Observer is a narrative-driven first person horror game for the Nintendo Switch. Gameplay revolves around exploration, puzzle solving, and talking with characters through dialogue options. The game succeeds with its terrific atmosphere and storytelling, despite some stumbles with its graphics and some unfair puzzles.
You’re playing as Dan Lasarski, an Observer. Observers can hack into the minds of others and search through their pasts in order to gain evidence. The world the game takes place in is set in the near future. Think Blade Runner, not Star Wars. It’s a dark and depressing environment ravaged by war, and Observer excels at making you feel like a part of it. Through notes, characters’ dialogue, and other methods, it’s clear that you’re living in a place with history. A large part of the game revolves around talking to multiple different NPCs. After all, you are a detective. And they make the world feel even more alive with their well-written lines and variety. One person is a cultist. Another is a drug dealer. While in reality we only get to see a small fraction of the entire city, it hardly felt like I was sold short on exposition.
Despite how much we know about the major events of the world, the main story is refreshingly self-contained. The narrative took multiple turns I didn’t expect and ramped up towards the end with an incredibly surprising and fun sequence. It only falters at the very end with a sudden ending that didn’t cap the plot off as well as it could have.
Rarely is the game boring. You’ll always have a case to investigate or secrets to find. There’s a variety of optional objectives scattered throughout, such as trying to help a mysterious little girl, or investigating the local black market.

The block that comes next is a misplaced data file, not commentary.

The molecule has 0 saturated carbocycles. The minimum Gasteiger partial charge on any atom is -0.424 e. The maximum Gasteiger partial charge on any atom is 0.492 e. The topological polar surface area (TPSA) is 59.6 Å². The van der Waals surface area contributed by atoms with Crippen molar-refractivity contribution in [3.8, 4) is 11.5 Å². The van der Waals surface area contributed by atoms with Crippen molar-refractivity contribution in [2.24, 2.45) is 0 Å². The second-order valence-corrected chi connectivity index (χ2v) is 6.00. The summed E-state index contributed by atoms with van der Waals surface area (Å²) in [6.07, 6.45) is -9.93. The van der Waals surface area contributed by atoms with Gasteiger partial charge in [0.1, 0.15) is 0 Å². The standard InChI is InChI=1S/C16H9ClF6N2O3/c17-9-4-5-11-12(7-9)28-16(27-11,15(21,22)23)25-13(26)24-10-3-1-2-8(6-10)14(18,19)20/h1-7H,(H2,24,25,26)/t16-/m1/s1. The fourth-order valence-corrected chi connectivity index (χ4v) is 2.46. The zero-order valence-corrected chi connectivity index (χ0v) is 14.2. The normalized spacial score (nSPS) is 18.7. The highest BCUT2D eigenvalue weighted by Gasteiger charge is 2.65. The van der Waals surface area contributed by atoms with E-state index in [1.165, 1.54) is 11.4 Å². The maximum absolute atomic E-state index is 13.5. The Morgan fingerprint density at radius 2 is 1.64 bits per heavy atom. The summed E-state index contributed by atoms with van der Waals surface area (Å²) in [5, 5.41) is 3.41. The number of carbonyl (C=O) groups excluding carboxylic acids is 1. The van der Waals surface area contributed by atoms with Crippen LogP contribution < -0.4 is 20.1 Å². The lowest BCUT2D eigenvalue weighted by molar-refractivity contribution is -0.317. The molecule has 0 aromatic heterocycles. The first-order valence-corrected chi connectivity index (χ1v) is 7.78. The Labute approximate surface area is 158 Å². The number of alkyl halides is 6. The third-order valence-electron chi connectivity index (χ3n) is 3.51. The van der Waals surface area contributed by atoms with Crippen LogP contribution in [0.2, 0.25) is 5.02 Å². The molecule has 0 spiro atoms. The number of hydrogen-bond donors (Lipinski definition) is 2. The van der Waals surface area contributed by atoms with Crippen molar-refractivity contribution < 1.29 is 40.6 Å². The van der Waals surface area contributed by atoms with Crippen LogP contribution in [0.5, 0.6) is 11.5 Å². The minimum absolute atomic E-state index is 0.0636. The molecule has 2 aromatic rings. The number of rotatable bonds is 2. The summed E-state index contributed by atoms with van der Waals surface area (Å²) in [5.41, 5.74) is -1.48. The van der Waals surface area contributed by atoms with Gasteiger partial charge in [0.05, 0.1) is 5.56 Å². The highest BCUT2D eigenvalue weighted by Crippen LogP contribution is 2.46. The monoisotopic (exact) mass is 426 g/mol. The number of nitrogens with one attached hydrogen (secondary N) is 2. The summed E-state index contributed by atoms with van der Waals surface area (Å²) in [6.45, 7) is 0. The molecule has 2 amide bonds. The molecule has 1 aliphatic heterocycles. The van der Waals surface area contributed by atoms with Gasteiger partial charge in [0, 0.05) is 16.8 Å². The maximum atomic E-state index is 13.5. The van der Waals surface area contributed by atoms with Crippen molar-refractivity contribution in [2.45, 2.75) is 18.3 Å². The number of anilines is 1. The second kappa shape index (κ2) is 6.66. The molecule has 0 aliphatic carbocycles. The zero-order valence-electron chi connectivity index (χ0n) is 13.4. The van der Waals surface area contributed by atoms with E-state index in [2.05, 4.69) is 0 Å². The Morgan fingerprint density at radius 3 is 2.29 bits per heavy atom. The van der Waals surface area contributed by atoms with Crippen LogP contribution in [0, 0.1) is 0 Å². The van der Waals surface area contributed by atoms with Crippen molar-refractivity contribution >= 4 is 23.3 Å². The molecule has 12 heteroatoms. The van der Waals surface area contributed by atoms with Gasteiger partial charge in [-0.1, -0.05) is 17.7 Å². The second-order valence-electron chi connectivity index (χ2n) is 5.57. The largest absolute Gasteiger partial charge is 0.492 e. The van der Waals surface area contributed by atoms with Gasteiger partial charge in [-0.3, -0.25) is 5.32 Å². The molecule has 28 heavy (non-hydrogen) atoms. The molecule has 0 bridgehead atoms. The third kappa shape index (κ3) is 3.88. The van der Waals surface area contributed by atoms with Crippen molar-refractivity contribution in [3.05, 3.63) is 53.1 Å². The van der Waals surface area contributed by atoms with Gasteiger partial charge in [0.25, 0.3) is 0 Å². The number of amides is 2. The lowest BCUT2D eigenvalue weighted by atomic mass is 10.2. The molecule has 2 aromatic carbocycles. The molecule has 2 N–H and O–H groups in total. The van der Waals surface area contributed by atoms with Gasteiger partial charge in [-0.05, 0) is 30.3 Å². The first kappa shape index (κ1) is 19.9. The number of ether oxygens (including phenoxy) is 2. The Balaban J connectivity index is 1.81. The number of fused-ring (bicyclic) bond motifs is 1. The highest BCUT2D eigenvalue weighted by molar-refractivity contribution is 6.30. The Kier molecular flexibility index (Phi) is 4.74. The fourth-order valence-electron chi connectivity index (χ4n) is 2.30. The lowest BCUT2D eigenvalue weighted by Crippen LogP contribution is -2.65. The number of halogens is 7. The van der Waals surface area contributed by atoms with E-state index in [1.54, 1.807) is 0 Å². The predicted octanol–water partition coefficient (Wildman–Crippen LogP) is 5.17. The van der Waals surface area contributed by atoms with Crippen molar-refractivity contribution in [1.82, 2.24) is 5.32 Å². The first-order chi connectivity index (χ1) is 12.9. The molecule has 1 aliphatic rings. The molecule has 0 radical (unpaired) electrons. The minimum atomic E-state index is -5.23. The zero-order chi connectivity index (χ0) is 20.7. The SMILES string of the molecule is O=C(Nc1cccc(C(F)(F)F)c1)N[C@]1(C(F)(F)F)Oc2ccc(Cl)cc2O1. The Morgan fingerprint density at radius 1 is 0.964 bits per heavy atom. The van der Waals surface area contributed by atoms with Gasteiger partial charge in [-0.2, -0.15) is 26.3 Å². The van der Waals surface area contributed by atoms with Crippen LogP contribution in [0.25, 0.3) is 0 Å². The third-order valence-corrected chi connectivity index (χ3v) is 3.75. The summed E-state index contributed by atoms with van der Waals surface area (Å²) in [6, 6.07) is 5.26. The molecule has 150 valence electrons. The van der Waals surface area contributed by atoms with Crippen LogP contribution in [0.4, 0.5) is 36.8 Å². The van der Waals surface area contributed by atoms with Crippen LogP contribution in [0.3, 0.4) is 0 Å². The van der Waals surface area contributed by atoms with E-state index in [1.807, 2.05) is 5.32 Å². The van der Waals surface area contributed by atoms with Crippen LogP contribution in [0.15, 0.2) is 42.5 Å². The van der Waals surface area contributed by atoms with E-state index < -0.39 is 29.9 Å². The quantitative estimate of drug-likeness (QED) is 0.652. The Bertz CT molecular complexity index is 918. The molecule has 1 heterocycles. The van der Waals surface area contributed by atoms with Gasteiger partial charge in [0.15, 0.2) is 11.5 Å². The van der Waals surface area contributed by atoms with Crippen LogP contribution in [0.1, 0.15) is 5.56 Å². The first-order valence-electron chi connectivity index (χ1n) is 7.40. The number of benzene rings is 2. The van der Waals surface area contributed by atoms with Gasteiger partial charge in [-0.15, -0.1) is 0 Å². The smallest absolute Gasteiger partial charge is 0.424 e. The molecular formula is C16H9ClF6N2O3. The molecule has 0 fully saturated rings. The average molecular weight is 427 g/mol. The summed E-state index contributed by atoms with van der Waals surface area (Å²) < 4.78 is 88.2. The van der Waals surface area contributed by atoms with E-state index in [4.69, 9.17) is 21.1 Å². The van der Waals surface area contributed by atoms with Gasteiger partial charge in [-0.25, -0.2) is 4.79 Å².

Simply put, Observer excels at creating atmosphere. Developer Bloober Team also created Layers of Fear, another first-person horror game that also happens to be on the Switch. Layers of Fear used audio and visual cues to mess with the player’s perception of the world and what was going on around them. Observer does the same. In the dream sequences, strange monsters and surreal visuals add considerable levels of immersion. When the dream sequences work, they’re very creative. Whether you’re evading a UFO or even playing as a werewolf, there’s tons of fun to be had here. However, some moments are more annoying than anything.
For example, I was stuck in a room with seemingly nowhere to go. It turns out I had to stand in front of a certain window, and then I would progress. There was really no indication that I was supposed to go to the window and I was left feeling confused. I’m all for a lack of hand-holding, but it reaches a point sometimes where it feels like they went too far. Also, the developers decided to go for a stylistic choice to add glitchy/static effects during these sequences. And on Switch, especially in docked mode, it looked absolutely awful. Even outside of the dream sequences the world often looks washed out and blurry. Notes were particularly hard to read as well. The gameplay behind it all is good as a whole. But it’s a shame that it’s held back by graphical limitations.
Ultimately, Observer excels at world building and gameplay variety, keeping the player busy with a list of things to do. It’s also supported by a mostly strong story that’s a love letter to cyberpunk and Blade Runner. However, the game’s graphics and obtuse puzzles hold it back from being a truly outstanding game. Graphics aside, Observer is a harrowing and thoughtful experience for its price tag.
PS: Use the code 3690 on Room 202 to discover one of the best Easter eggs in the game.
A review code was provided by the publisher.